The Bank of England declined to comment on the ASI report “No Stress: The flaws in the Bank of England’s stress testing programme,” released yesterday. They did however point to evidence given by Bank of England official Alex Brazier to the Treasury Committee, in which he described the stress tests as “really tough”.
Well, the stress assumes that GDP growth falls to -3.2 percent before bouncing back, inflation rises to peak at a little over 6.5 percent, long-term gilts peak just below 6 percent and unemployment peaks at 12 percent.
This is not a particularly severe stress when judged historically or by contemporary experience in the parts of the Eurozone, where we have much larger falls in economic activity and much higher unemployment rates.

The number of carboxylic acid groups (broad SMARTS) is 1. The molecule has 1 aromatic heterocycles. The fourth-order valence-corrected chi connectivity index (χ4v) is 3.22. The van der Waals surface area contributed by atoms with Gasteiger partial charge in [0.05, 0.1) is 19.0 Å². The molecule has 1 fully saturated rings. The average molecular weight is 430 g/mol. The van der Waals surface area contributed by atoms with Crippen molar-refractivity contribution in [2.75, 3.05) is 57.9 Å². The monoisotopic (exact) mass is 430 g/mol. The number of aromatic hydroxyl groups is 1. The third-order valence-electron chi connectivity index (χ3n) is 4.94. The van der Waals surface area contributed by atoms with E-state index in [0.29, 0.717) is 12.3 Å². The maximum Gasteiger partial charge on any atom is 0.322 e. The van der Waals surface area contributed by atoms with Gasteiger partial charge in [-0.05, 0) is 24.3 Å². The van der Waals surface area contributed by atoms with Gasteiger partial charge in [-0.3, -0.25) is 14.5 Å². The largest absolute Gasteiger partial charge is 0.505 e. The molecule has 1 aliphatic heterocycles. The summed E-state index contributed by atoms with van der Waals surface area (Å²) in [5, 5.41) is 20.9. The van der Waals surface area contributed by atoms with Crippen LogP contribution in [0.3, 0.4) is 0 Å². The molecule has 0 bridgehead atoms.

The impact on this supposedly severe test on the banking system is also very mild. The unweighted average of capital to risk-weighted assets falls from 10 percent to a low of 7.3 percent before bouncing back a bit, and there is a similarly mild dip in aggregate profits. One gets no sense of large losses on banks’ bond or interest-sensitive collateral and loan positions, and the Bank’s scenario is notable for the absence of any major institutional failure: the scenario omits the severe knock-on effects one would expect from a severe downturn.
This suggests to me that the modelling of the banks’ response to the external shocks assumed in the stress is, well, not particularly stressful.
One would like to stress that the whole point of a stress test is to actually stress.
Kevin Dowd is the author of our new publication 'No Stress', which you can read here